The AAI provides adaptive cycling equipment to people with Ataxia who have demonstrated the desire to stay active and healthy despite their disabilities. Friedreich’s ataxia (FA) is a rare, progressive and life-shortening neuromuscular disease for which there is currently no treatment or cure.
The cost of a piece of adaptive cycling equipment (recumbent trike or handcycle) is $2,000 - $5,000 which makes the sport cost prohibitive for many people living with Ataxia. The AAI provides funding to create an opportunity to improve an individual's confidence and self esteem through recreation and physical fitness.
Read about the impact of adaptive equipment from this year's grant recipients:
“I have discovered how much control I have over my own life. My future is not out of my hands. I am able to control myself in ways that are more important than coordination and fine motor movements. I am in control of what I learn, what I do, and the kind of person I will continue to grow into. Before anything else, FA has taught me to focus on the essential parts of who I am, and look at my future through that lens. Reevaluating personal priorities has shown me that it is crucial that I persevere despite the friction I sometimes feel from my disorder.
A Catrike model would be safer for me to commute on, and it would allow me to go further as I continue participating in the annual Ride Ataxia bike rides.”
"I started recumbent bike riding. It was a revelation! The wind in my face and the ability to move faster than a shuffle….incredible! I feel it’s what got me through a very difficult time.
I went to my first "ride Philly" this year and raised over $1000. It was amazing! I plan on attending every year.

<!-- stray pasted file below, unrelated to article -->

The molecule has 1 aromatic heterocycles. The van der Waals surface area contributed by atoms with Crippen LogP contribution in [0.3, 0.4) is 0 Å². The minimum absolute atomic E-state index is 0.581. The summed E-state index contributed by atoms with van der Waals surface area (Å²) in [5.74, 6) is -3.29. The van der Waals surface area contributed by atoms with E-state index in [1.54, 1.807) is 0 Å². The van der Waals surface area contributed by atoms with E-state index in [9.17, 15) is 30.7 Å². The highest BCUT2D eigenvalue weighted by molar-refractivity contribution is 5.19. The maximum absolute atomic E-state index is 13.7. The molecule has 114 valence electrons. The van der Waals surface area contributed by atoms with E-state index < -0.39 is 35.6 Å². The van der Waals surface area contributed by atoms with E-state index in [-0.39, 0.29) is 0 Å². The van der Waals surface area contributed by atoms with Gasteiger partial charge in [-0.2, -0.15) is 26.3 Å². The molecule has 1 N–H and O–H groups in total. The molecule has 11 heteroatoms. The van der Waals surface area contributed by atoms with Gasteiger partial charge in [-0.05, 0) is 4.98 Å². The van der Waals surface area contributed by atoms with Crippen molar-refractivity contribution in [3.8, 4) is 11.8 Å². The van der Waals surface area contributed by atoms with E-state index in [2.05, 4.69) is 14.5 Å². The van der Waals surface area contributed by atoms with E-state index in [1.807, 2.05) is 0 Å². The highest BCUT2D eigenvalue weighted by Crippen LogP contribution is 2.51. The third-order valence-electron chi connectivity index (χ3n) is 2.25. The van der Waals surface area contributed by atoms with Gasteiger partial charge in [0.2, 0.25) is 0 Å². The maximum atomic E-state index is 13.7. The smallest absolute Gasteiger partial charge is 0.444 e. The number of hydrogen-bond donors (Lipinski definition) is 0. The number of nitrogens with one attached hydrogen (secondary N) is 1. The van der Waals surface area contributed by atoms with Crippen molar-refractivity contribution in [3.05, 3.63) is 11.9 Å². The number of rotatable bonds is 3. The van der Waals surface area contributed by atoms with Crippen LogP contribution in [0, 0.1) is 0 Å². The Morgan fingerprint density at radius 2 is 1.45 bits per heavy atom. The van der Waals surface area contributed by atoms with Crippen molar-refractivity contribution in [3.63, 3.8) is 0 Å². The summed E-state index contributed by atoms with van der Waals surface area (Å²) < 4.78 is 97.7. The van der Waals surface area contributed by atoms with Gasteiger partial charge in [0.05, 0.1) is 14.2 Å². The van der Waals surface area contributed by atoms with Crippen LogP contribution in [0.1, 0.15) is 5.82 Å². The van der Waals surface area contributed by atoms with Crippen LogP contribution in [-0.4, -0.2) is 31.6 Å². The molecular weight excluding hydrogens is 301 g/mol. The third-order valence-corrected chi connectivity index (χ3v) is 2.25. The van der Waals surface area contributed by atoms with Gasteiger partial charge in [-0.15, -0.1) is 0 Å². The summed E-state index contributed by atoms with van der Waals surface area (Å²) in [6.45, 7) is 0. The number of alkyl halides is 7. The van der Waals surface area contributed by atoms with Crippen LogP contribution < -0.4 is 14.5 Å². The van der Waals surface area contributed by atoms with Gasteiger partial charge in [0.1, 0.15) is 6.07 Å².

I am requesting the catrike 700. I grew up being very athletic and know what it feels like to go fast and Id like to feel that again."
"I had the opportunity to go to a recumbent bike store to test ride several trikes. I haven’t been comfortable enough to ride my bicycle in years, but as soon as I got on the Catrike I felt at ease! As I started pedaling, it just felt amazing. When I’m walking I am always worried about falling over and looking for something to lean on, but when riding I felt like I could go for miles.
I am hoping that with this trike I will be able to ride in the Ride Ataxia Philly this year with my friends and family. I am determined to ride my new trike not only for myself, but to help raise money to help others and cure FA!"
"'I feel so alive!' and, 'I could do this all day!' is what I said to my parents on the day I went to State College and got to test ride a trike. What a feeling to finally ride around the parking lot with my sister and brother! I quickly began to think of all the places I could ride with my family and friends. Around my neighborhood, to my friend`s house, and along the Susquehanna River are all places I would explore on my trike. But the most exciting and rewarding rides I will take will be in the Ride Ataxia with my family and friends to raise money to find a cure for FA."
It is all about diet, exercise, attitude, and Ataxia Awareness."
The AAI is managed by Ride Ataxia – a FARA program. AAI grants are administered through a competitive application process. Applicants were invited to submit a short summary of their experience with Ataxia and their efforts to stay active. Individuals then selected the most appropriate adaptive cycling equipment to suit their abilities and described how such equipment would help them to reach their fitness goals and improve their quality of life.
With the 2014 grant awards, the AAI has provided equipment for 27 individuals since its 2009 inception. Additionally, Ride Ataxia teamed up with the Texas Irish Foundation specifically to provide equipment in the North Texas area.